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Drug & Alcohol Rehab Kirkby in Ashfield

Find help and support for addiction via drug and alcohol rehab Kirkby in Ashfield

    Many believe that rehab is reserved for only the worst cases of addiction, or that they will not benefit from rehabilitation, when this is in fact usually far from the truth.

    Rehab can be beneficial for any individual battling a drug or alcohol addiction – at any stage – and remains the most effective route to a full recovery to this day.

    With around-the-clock care, bespoke treatment all under the one roof, highly trained staff and therapists ready and willing to support you throughout your journey, and multiple forms of therapy and counselling to coach you to a successful recovery, rehab is the top choice for those dealing with substance or behavioural addictions.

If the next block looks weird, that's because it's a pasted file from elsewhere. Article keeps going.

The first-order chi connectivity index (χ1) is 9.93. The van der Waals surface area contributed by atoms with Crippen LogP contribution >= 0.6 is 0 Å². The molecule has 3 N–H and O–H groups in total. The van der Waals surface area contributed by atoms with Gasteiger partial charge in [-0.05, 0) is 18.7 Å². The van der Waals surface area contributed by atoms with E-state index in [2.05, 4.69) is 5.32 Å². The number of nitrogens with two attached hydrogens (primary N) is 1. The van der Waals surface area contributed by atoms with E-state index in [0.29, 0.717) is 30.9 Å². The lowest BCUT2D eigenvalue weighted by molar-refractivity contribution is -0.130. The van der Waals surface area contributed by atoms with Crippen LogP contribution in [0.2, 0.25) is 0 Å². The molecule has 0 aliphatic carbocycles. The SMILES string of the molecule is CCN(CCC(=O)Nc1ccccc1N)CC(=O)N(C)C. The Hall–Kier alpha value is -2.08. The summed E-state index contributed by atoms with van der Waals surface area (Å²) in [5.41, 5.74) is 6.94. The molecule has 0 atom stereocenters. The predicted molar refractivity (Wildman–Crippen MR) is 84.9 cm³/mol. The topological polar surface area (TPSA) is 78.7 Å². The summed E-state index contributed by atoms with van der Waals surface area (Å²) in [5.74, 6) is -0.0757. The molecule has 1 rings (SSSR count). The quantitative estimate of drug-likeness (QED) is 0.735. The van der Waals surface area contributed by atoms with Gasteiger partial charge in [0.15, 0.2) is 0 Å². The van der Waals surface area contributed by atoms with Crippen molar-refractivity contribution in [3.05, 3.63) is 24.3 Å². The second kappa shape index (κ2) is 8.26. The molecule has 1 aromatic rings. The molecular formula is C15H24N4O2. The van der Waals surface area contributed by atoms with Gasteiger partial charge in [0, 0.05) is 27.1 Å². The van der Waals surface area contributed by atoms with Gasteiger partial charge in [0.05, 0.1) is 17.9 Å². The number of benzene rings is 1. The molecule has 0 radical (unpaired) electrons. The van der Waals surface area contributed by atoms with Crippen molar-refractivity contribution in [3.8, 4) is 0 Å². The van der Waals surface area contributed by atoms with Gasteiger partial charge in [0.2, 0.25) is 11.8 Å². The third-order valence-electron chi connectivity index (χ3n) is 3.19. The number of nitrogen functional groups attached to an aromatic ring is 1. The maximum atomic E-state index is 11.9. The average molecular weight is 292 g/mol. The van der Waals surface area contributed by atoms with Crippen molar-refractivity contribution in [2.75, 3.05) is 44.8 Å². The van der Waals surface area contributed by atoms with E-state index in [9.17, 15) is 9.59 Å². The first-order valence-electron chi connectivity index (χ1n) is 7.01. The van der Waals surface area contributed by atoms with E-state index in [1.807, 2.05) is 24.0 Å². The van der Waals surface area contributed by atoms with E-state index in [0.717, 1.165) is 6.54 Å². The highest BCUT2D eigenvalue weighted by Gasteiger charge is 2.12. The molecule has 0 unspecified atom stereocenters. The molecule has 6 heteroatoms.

So, if you are someone who is looking for well-rounded and suitable treatment for your addiction, and are willing to put in the hard work and effort it takes to recover, a drug and alcohol rehab in Kirkby In Ashfield could very well be the place for you. With our help, you could soon be on your way to a brand new life, free from your addiction.

    To find out more, or to begin an enquiry for yourself or a loved one, call OK Rehab today on 0800 326 5559.

    You can also get in touch by filling out our online form with your details and a little information about yourself, or by email.